New set of Highway 269 bridges will protect town of Huron from flooding

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The $30 million project will elevate the highway 15 feet higher from its current position.

A stretch of Highway 269 is known for turning into a river each winter when it rains.

When the two-lane road floods between Highway 198 to the north and the town of Huron to the south floods, it forces people living in the small western Fresno County community to change their daily commute.

"The residents of this city have to travel 28 miles out of their way or have to take and suffer the consequences of trying to drive on a road that has a flood," said Fresno Assembly Member, Dr. Joaquin Arambula.

For decades drivers would have to take a detour west to Interstate 5 near Harris Ranch.

That detour turned deadly in March of 1995 when heavy rains and floods washed out a bridge at Arroyo Pasajero Creek.

Seven people died and most of them were from Huron.

"We know if you are here from Huron that if it is raining pretty hard you are not going to waste your time to go on Highway 269. You are going to take the alternate and that's what they did," said Huron Mayor, Rey Leon.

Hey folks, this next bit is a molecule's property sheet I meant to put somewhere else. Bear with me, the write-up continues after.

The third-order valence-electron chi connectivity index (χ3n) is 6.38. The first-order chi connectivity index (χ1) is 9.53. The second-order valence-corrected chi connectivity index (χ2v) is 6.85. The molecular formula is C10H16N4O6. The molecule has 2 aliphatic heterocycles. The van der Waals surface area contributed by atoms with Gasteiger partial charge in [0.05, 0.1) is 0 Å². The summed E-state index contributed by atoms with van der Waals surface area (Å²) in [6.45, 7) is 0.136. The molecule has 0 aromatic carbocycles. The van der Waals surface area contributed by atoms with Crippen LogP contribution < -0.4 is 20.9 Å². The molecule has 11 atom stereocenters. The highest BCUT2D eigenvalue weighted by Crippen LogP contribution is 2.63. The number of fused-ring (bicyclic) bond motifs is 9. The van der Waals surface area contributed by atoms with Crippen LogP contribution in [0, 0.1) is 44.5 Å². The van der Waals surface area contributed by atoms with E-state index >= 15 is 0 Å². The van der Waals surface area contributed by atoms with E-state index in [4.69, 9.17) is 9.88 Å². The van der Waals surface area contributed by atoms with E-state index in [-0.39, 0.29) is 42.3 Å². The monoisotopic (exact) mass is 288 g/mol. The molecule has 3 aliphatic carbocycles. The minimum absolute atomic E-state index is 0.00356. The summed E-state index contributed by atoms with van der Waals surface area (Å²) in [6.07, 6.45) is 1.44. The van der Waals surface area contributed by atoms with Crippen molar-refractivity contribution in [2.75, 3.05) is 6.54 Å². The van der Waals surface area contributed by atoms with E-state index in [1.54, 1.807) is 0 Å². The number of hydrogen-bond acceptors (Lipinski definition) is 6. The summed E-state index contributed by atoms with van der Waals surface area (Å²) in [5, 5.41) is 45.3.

Thursday CalTrans had a groundbreaking ceremony for a set of new bridges on Highway 269.

The $30 million project will elevate the highway 15 feet higher from its current position.

"We are widening the channel to allow it to capacity and to keep the flows directly under the bridge. In certain events, the channel breaks out of its banks and flows in different directions. So we are trying to stabilize that,"said CalTrans Project Manager, Neil Bretz.

CalTrans says flooding forces the Highway 269 to shut down 22 days a year with an economic impact on the town of Huron at $500,000.

Actual construction will begin in December with detour for the highway while CalTrans builds the new bridges.

Work should be complete by the summer of 2020 and the cost will be covered by Measure C and State Highway Operation and Protection Program money.
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floodingflash floodingconstructioncaltransHuron
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